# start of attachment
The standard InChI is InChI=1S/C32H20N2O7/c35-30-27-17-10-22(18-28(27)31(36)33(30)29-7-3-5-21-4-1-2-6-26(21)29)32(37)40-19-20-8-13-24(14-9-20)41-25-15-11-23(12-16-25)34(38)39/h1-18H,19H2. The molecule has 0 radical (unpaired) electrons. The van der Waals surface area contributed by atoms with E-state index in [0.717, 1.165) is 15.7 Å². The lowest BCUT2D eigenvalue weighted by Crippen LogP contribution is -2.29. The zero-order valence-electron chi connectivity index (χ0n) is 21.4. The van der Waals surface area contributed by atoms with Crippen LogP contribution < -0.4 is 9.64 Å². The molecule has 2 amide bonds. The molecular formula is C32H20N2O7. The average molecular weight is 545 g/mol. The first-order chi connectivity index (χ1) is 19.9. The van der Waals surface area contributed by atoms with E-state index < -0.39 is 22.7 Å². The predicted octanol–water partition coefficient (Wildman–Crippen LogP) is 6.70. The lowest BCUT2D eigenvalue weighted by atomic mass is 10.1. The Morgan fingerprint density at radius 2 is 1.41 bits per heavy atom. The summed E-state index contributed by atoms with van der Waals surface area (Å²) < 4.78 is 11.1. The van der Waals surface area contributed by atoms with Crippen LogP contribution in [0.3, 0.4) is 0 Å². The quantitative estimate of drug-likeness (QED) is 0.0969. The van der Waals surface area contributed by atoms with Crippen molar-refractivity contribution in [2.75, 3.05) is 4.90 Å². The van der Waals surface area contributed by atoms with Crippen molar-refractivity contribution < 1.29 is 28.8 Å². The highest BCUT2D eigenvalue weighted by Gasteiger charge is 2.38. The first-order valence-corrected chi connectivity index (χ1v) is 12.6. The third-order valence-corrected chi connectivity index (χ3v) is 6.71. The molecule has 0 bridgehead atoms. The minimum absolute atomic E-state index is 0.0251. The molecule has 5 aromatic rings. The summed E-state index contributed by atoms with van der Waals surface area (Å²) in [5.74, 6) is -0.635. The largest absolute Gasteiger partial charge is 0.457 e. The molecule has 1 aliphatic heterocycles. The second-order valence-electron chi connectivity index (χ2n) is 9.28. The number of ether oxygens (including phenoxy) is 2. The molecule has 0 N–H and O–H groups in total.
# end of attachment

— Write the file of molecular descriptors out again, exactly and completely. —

The standard InChI is InChI=1S/C32H20N2O7/c35-30-27-17-10-22(18-28(27)31(36)33(30)29-7-3-5-21-4-1-2-6-26(21)29)32(37)40-19-20-8-13-24(14-9-20)41-25-15-11-23(12-16-25)34(38)39/h1-18H,19H2. The molecule has 0 radical (unpaired) electrons. The van der Waals surface area contributed by atoms with E-state index in [0.717, 1.165) is 15.7 Å². The lowest BCUT2D eigenvalue weighted by Crippen LogP contribution is -2.29. The zero-order valence-electron chi connectivity index (χ0n) is 21.4. The van der Waals surface area contributed by atoms with Crippen LogP contribution < -0.4 is 9.64 Å². The molecule has 2 amide bonds. The molecular formula is C32H20N2O7. The average molecular weight is 545 g/mol. The first-order chi connectivity index (χ1) is 19.9. The van der Waals surface area contributed by atoms with E-state index < -0.39 is 22.7 Å². The predicted octanol–water partition coefficient (Wildman–Crippen LogP) is 6.70. The lowest BCUT2D eigenvalue weighted by atomic mass is 10.1. The Morgan fingerprint density at radius 2 is 1.41 bits per heavy atom. The summed E-state index contributed by atoms with van der Waals surface area (Å²) < 4.78 is 11.1. The van der Waals surface area contributed by atoms with Crippen LogP contribution in [0.3, 0.4) is 0 Å². The quantitative estimate of drug-likeness (QED) is 0.0969. The van der Waals surface area contributed by atoms with Crippen molar-refractivity contribution in [2.75, 3.05) is 4.90 Å². The van der Waals surface area contributed by atoms with Crippen molar-refractivity contribution < 1.29 is 28.8 Å². The highest BCUT2D eigenvalue weighted by Gasteiger charge is 2.38. The first-order valence-corrected chi connectivity index (χ1v) is 12.6. The third-order valence-corrected chi connectivity index (χ3v) is 6.71. The molecule has 0 bridgehead atoms. The minimum absolute atomic E-state index is 0.0251. The molecule has 5 aromatic rings. The summed E-state index contributed by atoms with van der Waals surface area (Å²) in [5.74, 6) is -0.635. The largest absolute Gasteiger partial charge is 0.457 e. The molecule has 1 aliphatic heterocycles. The second-order valence-electron chi connectivity index (χ2n) is 9.28. The number of ether oxygens (including phenoxy) is 2. The molecule has 0 N–H and O–H groups in total.